Wednesday, April 25, 2018
Jamie Kelly, Broome County Aging Services Director, Arrives Just in Time for Managed LTC

Jamie Kelly joined the Broome County Office for Aging as its Director four months ago and was immediately taken by the idea of one particular service offered through that office – Social Adult Day Services. 

The Broome County Office for Aging has two of these programs, one in Endicott and one in Binghamton. Both supported by grants from the New York State Office for the Aging.

They’re called Yesteryears.  They offer frail, isolated or impaired seniors over 60 years of age structured, supervised activities in a warm,

Jamie Kelly joined the Broome County Office for the Aging as Director in January.
caring environment.  It’s an alternative to a nursing home for some.

“I don’t understand why there aren’t more programs like Yesteryears,” Jamie said. “It’s a safe environment that allows family to continue their lives and have their loved ones with them. When I came here it was clearly a wonderful alternative to people being in a nursing home.”

Social Adult Day Services programs offer a more structured environment than Senior Centers and have been in the news lately because they are now part of Medicaid Managed Long Term Care.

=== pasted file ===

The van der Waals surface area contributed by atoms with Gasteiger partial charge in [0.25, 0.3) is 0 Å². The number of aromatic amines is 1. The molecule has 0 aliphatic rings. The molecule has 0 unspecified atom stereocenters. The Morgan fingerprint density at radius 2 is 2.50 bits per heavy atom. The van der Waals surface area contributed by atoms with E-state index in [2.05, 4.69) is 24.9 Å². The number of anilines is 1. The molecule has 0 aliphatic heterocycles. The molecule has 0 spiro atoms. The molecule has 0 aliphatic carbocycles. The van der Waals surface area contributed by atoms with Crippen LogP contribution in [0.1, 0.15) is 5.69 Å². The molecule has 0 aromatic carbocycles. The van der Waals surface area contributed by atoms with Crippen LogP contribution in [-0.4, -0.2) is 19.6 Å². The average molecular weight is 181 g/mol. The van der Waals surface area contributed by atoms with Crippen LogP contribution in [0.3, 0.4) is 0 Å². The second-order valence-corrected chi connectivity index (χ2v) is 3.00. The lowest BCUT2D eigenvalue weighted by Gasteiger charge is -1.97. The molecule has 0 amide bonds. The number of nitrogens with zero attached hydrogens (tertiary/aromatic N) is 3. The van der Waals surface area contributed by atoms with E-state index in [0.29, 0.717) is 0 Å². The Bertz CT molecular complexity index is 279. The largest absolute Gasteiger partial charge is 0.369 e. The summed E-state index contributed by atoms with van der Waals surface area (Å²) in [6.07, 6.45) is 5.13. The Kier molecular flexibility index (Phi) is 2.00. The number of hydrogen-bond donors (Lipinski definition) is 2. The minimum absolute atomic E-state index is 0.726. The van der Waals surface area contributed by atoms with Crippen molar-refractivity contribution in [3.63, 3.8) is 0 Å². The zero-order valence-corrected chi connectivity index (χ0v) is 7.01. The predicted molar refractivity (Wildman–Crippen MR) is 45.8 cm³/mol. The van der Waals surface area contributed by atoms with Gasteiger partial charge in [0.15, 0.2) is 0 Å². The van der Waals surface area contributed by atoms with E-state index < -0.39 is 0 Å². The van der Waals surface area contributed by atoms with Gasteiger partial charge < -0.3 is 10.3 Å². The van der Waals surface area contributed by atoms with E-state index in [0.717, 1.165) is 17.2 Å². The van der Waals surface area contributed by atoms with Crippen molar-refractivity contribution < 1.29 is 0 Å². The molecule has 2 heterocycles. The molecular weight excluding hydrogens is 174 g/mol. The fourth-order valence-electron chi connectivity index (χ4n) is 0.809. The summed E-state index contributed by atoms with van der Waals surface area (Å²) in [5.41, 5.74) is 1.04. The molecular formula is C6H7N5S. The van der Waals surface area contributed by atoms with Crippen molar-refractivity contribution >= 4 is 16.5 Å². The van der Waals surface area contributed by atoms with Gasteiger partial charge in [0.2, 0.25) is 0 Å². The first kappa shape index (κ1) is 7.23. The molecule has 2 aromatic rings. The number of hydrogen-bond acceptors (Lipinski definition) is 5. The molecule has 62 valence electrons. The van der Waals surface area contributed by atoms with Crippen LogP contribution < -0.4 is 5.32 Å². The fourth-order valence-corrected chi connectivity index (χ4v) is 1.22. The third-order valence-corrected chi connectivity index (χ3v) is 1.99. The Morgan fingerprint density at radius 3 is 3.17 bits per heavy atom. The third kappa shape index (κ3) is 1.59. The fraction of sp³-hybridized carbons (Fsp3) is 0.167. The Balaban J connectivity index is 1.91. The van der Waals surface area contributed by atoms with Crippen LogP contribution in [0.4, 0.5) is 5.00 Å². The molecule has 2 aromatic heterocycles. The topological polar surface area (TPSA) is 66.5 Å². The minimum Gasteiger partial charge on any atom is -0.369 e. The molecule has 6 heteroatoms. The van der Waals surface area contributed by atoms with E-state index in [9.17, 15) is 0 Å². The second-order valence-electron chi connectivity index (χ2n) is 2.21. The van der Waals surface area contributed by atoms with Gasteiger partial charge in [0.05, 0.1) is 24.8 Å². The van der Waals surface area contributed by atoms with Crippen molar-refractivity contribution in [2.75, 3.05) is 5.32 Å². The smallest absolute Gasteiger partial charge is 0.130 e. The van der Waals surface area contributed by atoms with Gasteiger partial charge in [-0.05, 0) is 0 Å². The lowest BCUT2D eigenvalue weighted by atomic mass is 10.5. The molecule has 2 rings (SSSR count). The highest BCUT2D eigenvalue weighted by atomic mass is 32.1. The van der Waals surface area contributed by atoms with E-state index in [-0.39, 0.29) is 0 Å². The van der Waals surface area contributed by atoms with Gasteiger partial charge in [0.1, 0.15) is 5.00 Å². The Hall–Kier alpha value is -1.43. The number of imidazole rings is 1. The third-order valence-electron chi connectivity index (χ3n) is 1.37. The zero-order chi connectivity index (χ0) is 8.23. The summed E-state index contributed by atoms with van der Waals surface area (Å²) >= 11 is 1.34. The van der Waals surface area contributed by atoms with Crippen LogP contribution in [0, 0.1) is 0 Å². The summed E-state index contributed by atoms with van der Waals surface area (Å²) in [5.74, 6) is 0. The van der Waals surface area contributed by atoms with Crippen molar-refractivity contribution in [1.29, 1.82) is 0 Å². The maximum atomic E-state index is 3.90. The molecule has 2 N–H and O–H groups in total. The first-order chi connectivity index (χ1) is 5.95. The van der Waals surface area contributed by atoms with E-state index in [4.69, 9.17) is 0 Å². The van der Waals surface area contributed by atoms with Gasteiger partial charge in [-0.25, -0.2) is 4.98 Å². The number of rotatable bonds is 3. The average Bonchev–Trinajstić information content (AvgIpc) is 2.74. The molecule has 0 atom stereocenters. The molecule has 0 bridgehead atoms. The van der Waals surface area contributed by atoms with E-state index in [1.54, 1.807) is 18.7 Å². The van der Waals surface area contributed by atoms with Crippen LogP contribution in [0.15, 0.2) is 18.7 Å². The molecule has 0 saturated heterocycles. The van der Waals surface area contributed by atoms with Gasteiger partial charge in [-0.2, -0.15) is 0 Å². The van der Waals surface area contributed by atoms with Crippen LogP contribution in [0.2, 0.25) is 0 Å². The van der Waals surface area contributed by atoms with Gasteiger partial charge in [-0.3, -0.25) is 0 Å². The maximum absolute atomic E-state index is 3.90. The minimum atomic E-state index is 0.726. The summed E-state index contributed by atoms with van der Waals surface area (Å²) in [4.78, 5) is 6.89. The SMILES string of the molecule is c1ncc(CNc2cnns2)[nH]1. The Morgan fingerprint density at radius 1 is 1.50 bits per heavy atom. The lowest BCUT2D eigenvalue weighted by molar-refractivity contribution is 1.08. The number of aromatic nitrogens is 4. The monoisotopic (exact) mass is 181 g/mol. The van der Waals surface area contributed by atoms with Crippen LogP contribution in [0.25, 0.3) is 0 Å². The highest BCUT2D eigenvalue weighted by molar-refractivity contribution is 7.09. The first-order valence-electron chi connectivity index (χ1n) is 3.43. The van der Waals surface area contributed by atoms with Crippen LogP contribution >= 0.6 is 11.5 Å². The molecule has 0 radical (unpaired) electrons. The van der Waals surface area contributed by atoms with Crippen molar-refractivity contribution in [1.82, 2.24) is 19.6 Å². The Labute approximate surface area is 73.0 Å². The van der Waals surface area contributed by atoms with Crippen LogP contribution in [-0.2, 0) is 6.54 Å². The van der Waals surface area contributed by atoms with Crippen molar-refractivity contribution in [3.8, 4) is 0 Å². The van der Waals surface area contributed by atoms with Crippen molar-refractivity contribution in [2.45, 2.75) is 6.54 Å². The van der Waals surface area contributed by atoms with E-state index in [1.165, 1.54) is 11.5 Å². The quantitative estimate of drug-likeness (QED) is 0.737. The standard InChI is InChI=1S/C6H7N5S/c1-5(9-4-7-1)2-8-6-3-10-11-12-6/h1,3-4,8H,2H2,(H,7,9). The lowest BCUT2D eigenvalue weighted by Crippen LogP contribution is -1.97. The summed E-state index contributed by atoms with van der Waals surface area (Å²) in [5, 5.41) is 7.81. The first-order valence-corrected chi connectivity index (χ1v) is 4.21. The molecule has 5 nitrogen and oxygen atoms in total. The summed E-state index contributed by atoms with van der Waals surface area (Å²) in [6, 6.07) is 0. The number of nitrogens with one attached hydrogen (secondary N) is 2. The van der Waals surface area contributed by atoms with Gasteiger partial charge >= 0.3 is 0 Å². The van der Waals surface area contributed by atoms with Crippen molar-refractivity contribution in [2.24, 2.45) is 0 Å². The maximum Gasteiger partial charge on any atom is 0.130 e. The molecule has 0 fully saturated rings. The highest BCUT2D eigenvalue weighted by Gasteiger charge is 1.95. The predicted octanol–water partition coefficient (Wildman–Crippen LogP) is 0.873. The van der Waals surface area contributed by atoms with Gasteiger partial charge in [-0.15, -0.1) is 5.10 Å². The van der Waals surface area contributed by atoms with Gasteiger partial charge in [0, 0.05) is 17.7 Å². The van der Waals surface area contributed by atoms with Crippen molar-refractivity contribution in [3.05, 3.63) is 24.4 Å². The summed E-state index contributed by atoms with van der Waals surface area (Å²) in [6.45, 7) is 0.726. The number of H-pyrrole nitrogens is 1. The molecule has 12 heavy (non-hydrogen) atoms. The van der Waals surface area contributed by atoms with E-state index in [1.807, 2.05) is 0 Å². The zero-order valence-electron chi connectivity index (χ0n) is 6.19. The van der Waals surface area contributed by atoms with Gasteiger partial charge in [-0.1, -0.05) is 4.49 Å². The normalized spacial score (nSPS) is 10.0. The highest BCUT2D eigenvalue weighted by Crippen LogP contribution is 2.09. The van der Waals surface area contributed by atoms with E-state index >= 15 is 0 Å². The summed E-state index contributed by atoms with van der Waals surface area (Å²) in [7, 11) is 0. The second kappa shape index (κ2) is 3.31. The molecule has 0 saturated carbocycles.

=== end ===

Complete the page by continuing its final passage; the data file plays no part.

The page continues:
The Endicott and Binghamton programs are non-Medicaid programs and are covered through funding from NYS Community Services for the Elderly (CSE).

The Broome County Office for Aging has contracted with two Managed Long Term Care companies and is in the process of negotiating with others to offer Social Adult Day Services for people who are eligible. 

“Instead of having to ask for a contribution the Managed Long Term Care company will reimburse the aging office.  That means more people who may have slipped through the cracks in the past can attend,” Jamie said.

The goal is to bring down the cost of long term care with more and better community-based long term services and supports.

“It’s a relatively new development, Medicaid Managed Long Term Care, and the Broome County Office for Aging is looking at it as a positive development,” Jamie said.

Ultimately, Jamie hopes to have four Managed Long Term Care contracts with companies like Fidelis, which was the first to sign on with the county.

“I hope the four come through, that way people have choice. Competition is good.  It can only mean good things for the seniors in our communities,” she said.

Jamie replaced retiring Director Kathy Bunnell in January. She came from Catholic Charities and has been in human services for two decades. She received her Master’s Degree in Public Administration from SUNY Binghamton.

“When I met Kathy (Bunnell) we talked for several hours,” Jamie said. “We had a lot of the same ideas and philosophies about management style and human services.

“Although this is an appointed position in Broome County, it’s still a human service agency.  We are here to meet the needs of the seniors throughout the county.  We have a great group of professionals working in our agency who are all committed to meeting the needs of the people we serve.”   
Click here for more information on Broome County’s Yesteryears programs.
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